Socialist Party advocates nationalist and xenophobic programme in Dutch elections

By Martin Kreickenbaum
15 March 2017

The Socialist Party (SP) is one of the 28 parties competing for the 150 seats in parliament in today’s Dutch elections. With 10 percent support in the polls, the SP is only just behind the right-wing Liberal Party (VVD) of Prime Minister Mark Rutte, but ahead of the governing social democratic PvdA, which at 7.4 percent is expected to suffer an historic defeat.

The SP’s explicit nationalism demonstrates that, contrary to its name, the party has nothing to do with socialism. The SP uncritically supports the anti-Turkish campaign with which Rutte has sought to outdo the vehemently xenophobic PVV of Geert Wilders from the right on the eve of the elections. Rutte issued a ban on Turkey’s Foreign Minister entering the country and deported the Families Minister to prevent her from campaigning for the upcoming constitutional referendum at a meeting of Turkish citizens at the Turkish consulate.

Emile Roemer, the lead candidate for the SP, declared in a press statement that there was “no place in the Netherlands for the propaganda circus of sultan Erdogan.” He called on the Rutte government to suspend further talks on Turkey joining the European Union (EU).

Roemer continued, “Recent days have shown that it is not possible to reach reliable agreements with the Turkish government. The Turkish government should not be allowed to intervene in our domestic affairs. The current situation reveals what the SP has been saying for years, that we have to fully and completely oppose the influencing of Dutch citizens by Ankara.”

The SP thereby joined the chorus of anti-Muslim agitation which is legitimising the attack on democratic rights. Roemer’s declarations are virtually indistinguishable from the tirades of Wilders, who raged against the Turkish ministers, “Go away, this is our country!” and added, “I say to all Turks in the Netherlands who agree with Erdogan: go to Turkey and don’t come back again!”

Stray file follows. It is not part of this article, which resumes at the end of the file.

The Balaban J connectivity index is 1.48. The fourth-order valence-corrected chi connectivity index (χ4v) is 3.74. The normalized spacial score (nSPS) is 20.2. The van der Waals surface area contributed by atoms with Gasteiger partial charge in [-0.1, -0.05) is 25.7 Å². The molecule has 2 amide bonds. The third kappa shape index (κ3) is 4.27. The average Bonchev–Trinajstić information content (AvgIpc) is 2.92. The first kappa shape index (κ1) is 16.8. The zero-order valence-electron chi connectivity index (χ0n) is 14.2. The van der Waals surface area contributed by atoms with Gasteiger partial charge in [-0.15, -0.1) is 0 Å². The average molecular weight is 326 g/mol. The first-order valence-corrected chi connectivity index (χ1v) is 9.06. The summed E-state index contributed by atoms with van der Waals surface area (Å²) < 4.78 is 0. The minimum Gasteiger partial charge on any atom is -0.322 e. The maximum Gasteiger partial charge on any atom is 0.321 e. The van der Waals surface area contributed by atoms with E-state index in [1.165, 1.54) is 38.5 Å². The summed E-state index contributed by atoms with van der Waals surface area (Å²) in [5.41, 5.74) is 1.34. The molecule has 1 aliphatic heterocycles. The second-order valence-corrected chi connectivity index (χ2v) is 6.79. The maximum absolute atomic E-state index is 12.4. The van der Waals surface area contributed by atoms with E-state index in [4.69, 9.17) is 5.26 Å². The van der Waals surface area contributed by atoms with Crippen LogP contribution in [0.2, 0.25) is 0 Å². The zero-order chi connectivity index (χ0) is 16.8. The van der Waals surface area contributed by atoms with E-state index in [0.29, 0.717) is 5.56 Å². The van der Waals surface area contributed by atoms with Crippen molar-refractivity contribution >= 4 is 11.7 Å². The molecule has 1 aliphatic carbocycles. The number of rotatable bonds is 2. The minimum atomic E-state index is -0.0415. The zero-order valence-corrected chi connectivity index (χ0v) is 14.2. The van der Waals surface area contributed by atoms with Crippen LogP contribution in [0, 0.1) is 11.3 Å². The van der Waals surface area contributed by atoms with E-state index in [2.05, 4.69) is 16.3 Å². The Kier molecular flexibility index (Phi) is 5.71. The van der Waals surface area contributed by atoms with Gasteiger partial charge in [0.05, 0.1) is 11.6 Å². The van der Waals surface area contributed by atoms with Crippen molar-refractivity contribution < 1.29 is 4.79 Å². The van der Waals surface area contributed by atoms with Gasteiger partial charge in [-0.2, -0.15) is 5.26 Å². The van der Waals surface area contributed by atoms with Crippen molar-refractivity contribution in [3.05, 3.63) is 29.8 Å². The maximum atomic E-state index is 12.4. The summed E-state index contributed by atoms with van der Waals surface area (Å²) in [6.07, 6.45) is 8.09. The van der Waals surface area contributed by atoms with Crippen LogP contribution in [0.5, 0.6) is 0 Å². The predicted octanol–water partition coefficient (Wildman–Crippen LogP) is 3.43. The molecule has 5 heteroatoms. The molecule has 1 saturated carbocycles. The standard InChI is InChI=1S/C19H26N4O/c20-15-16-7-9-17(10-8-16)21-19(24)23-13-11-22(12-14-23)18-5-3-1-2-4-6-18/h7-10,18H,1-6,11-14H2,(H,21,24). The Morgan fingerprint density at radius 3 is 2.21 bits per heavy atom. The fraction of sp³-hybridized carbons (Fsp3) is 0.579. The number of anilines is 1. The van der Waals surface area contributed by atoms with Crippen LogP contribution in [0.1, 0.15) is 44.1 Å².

The closeness to Wilders illustrates just how right-wing the SP’s programme in fact is. While it attempts to confuse young people and workers with “left” rhetoric and activism, and spreads illusions in the reformability of capitalism, the SP at the same time promotes a strong state and the sealing of the borders against immigrants and refugees. With its right-wing, xenophobic demagogy, the SP is jointly responsible for the rise of Wilders.

The SP was founded in 1972 as a Maoist group, but quickly gave up its “flirtation with Maoism,” as the party itself describes its founding phase, and focused exclusively on “practical” campaigns within the environs of the trade unions and building local alliances. When Jan Marijnessen became SP leader in 1986, he excised all references of Lenin and Marx from the party programme and initiated a “breakthrough in parliament.”

In the 1990s, the SP managed to secure two deputies in the second chamber. The party profited from the catastrophic social consequences of the Polder model, which established the framework within which the trade unions and business organisations have cooperated closely with governments since the early 1980s to drastically cut wages and social spending.

Under the social democratic government of Wim Kok (PvdA), the Polder model was accelerated in the mid 1990s. As a result, social inequality rose dramatically. Poverty increased, minorities were excluded and rent prices in the cities exploded.

The constant redistribution of wealth from the bottom to the top ultimately destabilised the political system. The social democrats and trade unions were discredited. Right-wing populist organisations benefited from the sharp social tensions in the formerly relatively egalitarian Netherlands. Meanwhile the SP rose to be the third largest party in terms of members. They spent considerable time leading the polls ahead of the 2012 election, but ultimately wound up only in fourth place.